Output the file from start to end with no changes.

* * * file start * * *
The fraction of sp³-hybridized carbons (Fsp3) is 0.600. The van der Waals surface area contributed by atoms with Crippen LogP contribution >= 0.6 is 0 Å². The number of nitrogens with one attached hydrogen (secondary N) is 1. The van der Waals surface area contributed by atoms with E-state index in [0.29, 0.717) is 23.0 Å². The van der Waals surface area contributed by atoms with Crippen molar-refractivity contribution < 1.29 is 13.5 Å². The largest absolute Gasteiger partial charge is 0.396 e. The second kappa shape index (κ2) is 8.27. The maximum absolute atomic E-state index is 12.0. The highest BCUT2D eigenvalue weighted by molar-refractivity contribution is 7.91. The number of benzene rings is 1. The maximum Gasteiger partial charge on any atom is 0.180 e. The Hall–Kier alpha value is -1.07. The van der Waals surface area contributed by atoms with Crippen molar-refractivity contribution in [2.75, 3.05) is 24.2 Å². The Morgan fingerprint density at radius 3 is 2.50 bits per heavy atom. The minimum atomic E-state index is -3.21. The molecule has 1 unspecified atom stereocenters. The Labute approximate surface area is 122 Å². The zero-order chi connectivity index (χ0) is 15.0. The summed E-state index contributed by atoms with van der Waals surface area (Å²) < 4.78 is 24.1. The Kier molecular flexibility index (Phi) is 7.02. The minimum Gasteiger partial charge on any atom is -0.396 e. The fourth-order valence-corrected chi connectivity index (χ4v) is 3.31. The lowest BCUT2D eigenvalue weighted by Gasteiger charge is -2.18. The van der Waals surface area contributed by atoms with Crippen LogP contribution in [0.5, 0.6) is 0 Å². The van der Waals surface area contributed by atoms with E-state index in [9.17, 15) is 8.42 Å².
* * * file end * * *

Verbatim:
The fraction of sp³-hybridized carbons (Fsp3) is 0.600. The van der Waals surface area contributed by atoms with Crippen LogP contribution >= 0.6 is 0 Å². The number of nitrogens with one attached hydrogen (secondary N) is 1. The van der Waals surface area contributed by atoms with E-state index in [0.29, 0.717) is 23.0 Å². The van der Waals surface area contributed by atoms with Crippen molar-refractivity contribution < 1.29 is 13.5 Å². The largest absolute Gasteiger partial charge is 0.396 e. The second kappa shape index (κ2) is 8.27. The maximum absolute atomic E-state index is 12.0. The highest BCUT2D eigenvalue weighted by molar-refractivity contribution is 7.91. The number of benzene rings is 1. The maximum Gasteiger partial charge on any atom is 0.180 e. The Hall–Kier alpha value is -1.07. The van der Waals surface area contributed by atoms with Crippen molar-refractivity contribution in [2.75, 3.05) is 24.2 Å². The Morgan fingerprint density at radius 3 is 2.50 bits per heavy atom. The minimum atomic E-state index is -3.21. The molecule has 1 unspecified atom stereocenters. The Labute approximate surface area is 122 Å². The zero-order chi connectivity index (χ0) is 15.0. The summed E-state index contributed by atoms with van der Waals surface area (Å²) < 4.78 is 24.1. The Kier molecular flexibility index (Phi) is 7.02. The minimum Gasteiger partial charge on any atom is -0.396 e. The fourth-order valence-corrected chi connectivity index (χ4v) is 3.31. The lowest BCUT2D eigenvalue weighted by Gasteiger charge is -2.18. The van der Waals surface area contributed by atoms with Crippen LogP contribution in [0.5, 0.6) is 0 Å². The van der Waals surface area contributed by atoms with E-state index in [9.17, 15) is 8.42 Å².